It‘s important that people know what you will and won‘t do and it‘s just as important to keep this buyer-friendly. We‘ve seen so many
auctions that literally start with ―These are OUR RULES and if you WON'T ABIDE BY OUR RULES, DON'T BID!" Would you bid on
anything sold by someone who wrote that?! Sellers who are unpleasant, inflexible and unwilling to work with the customer, limit their bids.
Your shipping policies and the shipping price are the most important things you need to be specific about. For example, will you combine
shipping for multiple item buyers? (You should do everything you can to encourage multiple purchases). Shipping is a great concern to all eBay
shoppers since the price of it is going up so dramatically, so clear shipping policies are important. If you only ship once a week because eBay is
your ―second job‖ and Saturday‘s the only day you can ship, state that in your auction so there‘s no expectation of the purchase arriving
eBay will soon require sellers to always list their shipping price. You don‘t have to include the shipping calculator if you aren‘t comfortable
with it…. just give a price. Don‘t let your buyer be surprised if something is heavier than it looks in a photo and will be costly to ship. Buyers can
now rate sellers on their shipping speed and shipping price so be certain your price is fair ... and, if you are shipping something large so shipping
will be costly, be certain your buyer understands WHY the item will be so costly to ship. Many buyers are used to paying the reduced shipping
charged on the larger online merchants -- those dot-com merchants (like QVC, Macy's, Target, etc.) get deep discounts from shippers so the prices
they will charge for shipping . Many sellers are trying "free shipping" on for size. There are really only a limited number of sellers that can
afford free shipping (and they generally have the shipping built into their item price) -- many things are simply to large and heavy to build shipping
into the cost of the item. The clearer you make your shipping price, the better it will be perceived by your customer. We sell a lot of large pieces
of furniture that are shipped by truck which costs $$ hundreds -- buyers don't hesitate to pay this cost, once they understand the need for crating
and truck shipment.
Have a concise, buyer friendly refund policy and state it clearly – this shows you are willing to rectify any mistakes you may have made (we
are all human and most eBayers are very patient with errors, as long as you‘re willing to correct them). eBay now requires all sellers to state their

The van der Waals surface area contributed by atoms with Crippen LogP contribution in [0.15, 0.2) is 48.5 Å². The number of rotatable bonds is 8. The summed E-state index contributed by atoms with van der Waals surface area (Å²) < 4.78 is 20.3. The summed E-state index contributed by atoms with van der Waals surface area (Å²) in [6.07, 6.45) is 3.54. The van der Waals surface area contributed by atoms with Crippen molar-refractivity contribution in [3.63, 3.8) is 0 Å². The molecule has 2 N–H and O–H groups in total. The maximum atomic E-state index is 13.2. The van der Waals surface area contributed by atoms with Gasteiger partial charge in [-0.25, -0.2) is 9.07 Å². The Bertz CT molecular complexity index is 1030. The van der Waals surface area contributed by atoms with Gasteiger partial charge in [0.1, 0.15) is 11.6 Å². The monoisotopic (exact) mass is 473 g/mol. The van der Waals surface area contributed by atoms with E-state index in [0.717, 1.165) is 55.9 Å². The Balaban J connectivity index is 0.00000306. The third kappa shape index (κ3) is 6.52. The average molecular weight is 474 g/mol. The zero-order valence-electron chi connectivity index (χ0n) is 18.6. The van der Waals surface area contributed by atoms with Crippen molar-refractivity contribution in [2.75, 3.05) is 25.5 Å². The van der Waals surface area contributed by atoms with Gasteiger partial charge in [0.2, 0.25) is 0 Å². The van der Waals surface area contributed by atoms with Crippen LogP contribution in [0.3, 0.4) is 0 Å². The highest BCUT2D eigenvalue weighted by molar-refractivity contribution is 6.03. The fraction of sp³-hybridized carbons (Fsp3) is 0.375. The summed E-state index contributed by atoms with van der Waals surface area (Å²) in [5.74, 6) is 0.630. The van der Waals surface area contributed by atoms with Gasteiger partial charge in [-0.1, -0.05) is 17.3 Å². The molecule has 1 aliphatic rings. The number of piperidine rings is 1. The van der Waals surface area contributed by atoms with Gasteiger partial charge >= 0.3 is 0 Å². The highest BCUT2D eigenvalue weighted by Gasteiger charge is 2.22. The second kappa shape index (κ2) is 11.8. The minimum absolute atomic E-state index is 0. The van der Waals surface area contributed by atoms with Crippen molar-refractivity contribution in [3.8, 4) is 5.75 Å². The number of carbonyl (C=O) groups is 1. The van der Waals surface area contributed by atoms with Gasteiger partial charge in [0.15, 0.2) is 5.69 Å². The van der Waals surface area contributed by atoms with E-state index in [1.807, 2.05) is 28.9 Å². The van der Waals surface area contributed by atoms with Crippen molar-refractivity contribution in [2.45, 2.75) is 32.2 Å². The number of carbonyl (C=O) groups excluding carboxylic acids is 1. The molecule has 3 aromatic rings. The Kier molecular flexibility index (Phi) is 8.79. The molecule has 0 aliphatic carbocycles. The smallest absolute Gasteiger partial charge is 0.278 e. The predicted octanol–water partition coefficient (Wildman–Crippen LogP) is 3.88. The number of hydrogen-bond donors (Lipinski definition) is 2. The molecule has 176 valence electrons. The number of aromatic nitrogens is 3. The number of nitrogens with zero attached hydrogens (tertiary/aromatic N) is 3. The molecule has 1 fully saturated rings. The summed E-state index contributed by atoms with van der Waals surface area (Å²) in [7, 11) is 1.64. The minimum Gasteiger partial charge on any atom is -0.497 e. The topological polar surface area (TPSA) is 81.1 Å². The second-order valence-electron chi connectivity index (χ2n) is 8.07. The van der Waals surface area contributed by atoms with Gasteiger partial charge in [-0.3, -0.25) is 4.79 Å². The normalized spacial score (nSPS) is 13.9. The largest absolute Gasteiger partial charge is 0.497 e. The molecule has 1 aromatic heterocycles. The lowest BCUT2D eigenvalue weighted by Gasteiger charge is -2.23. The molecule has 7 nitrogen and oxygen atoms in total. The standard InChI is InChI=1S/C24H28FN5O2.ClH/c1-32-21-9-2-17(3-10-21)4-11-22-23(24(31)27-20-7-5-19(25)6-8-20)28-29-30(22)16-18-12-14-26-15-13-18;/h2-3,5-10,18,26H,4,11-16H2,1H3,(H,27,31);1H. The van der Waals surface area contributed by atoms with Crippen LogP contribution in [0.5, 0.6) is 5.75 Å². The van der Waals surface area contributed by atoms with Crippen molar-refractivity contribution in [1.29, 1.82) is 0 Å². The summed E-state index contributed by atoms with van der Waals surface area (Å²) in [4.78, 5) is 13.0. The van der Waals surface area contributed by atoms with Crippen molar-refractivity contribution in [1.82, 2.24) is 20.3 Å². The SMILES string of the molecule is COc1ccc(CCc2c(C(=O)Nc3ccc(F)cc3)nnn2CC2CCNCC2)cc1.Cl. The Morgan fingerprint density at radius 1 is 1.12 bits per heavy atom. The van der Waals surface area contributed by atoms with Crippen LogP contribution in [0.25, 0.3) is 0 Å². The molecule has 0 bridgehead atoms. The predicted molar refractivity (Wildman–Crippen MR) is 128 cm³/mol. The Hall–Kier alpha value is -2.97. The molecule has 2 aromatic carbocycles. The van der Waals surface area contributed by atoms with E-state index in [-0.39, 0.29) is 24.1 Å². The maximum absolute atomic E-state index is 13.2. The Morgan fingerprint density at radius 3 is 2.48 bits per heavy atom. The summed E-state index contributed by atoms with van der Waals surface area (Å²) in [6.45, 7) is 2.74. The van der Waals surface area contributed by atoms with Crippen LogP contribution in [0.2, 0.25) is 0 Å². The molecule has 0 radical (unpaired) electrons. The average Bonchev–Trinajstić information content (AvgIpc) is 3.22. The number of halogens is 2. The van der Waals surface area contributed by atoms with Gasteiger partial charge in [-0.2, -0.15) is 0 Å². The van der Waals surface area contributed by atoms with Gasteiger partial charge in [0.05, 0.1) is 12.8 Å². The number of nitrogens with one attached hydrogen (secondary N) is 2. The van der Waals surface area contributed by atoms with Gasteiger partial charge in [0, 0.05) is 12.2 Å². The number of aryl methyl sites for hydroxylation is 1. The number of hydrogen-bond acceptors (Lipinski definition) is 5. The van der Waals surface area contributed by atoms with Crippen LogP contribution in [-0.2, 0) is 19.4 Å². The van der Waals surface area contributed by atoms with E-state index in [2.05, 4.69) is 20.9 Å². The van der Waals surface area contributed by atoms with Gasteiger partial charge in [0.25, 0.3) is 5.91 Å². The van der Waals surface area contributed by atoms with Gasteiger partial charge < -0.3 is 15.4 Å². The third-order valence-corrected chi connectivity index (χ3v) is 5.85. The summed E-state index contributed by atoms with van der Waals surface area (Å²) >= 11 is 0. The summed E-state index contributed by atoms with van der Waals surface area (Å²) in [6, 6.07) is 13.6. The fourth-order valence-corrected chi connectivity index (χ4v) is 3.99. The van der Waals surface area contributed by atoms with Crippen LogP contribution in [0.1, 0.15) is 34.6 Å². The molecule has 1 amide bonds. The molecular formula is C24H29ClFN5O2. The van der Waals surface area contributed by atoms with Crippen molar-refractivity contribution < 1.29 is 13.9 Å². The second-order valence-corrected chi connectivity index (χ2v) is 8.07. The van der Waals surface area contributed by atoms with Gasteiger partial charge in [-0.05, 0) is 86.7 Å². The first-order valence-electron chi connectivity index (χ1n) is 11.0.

refund policy and it is in the main auction template. However, it's more user friendly for you to write out your policies on refunds and/or
exchanges within your own listing copy.
Take ALL forms of payment.
Accept checks – you can hold the item until the check clears. Bouncing checks are rarer than you think. Accept PayPal. It‘s easy to sign up
for PayPal and the small commission they charge is worth it. Most Power Sellers will tell you that over 75% of their business is transacted with
PayPal payments. There are many people who aren‘t comfortable with PayPal but your eBay business will most likely be limited unless you accept
PayPal payments. Any downside to PayPal (we‘ve all read and heard those scary PayPal stories too) is more than compensated for by an increase
both in bids and cash flow. Please note that eBay will also be changing the PayPal requirements soon so that PayPal will likely be a required
option by sellers. Furthermore, PayPal now has new advantages to sellers that ensure you won't lose money because of a dishonest buyer.
We hope you‘ve found these five eBay seller "tricks of the trade" to be informative. While there are many more, these are the five we
consider to be the most important …. so they‘re strictly our opinion and you may have others you‘ve found vital to your eBay transactions. With
eBay changing the rules of the game lately, what's important to sellers is changing ... but the five basics, we think, haven't changed much ... just
taken on different characteristics and perhaps a new order of importance. We cannot tell you anything about how to improve your "DSRs" or
figure out eBay's new "best match" algorithm -- because we haven't figured that out yet either! So, for now, we're sticking to the basics and we've
found they still work.
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Top 10 More Keys to Selling Successfully on eBay
As a successful Power Seller on eBay I often get turned to for advice. Since I registered on eBay in 2000, I've ran thousands of profitable
auctions which I follow these guidelines. Most importantly always try to be fair with other users who deal with you and never be intimidated by
any competition. eBay is big enough for us all, and currently there is 1 seller registered to 78 buyers.
1) Low starting Price
Before you list your auction, ask yourself what's the lowest amount you'd be prepared to accept for your item. A low starting price will attract
more bids and at a quicker pace - usually within the first day of the listings. Research shows that a .99c starting price will get you bidders within a
few hours. Many vehicles and high value items are sold with a low starting price especially by established Power Sellers - because unless it's an
extremely poor week the item will normally end up with hundreds of bids and at a cost that's acceptable to the seller.
Additionally users are more likely to view auctions which already have a successful bid as it generates interest in your item. It's like if you see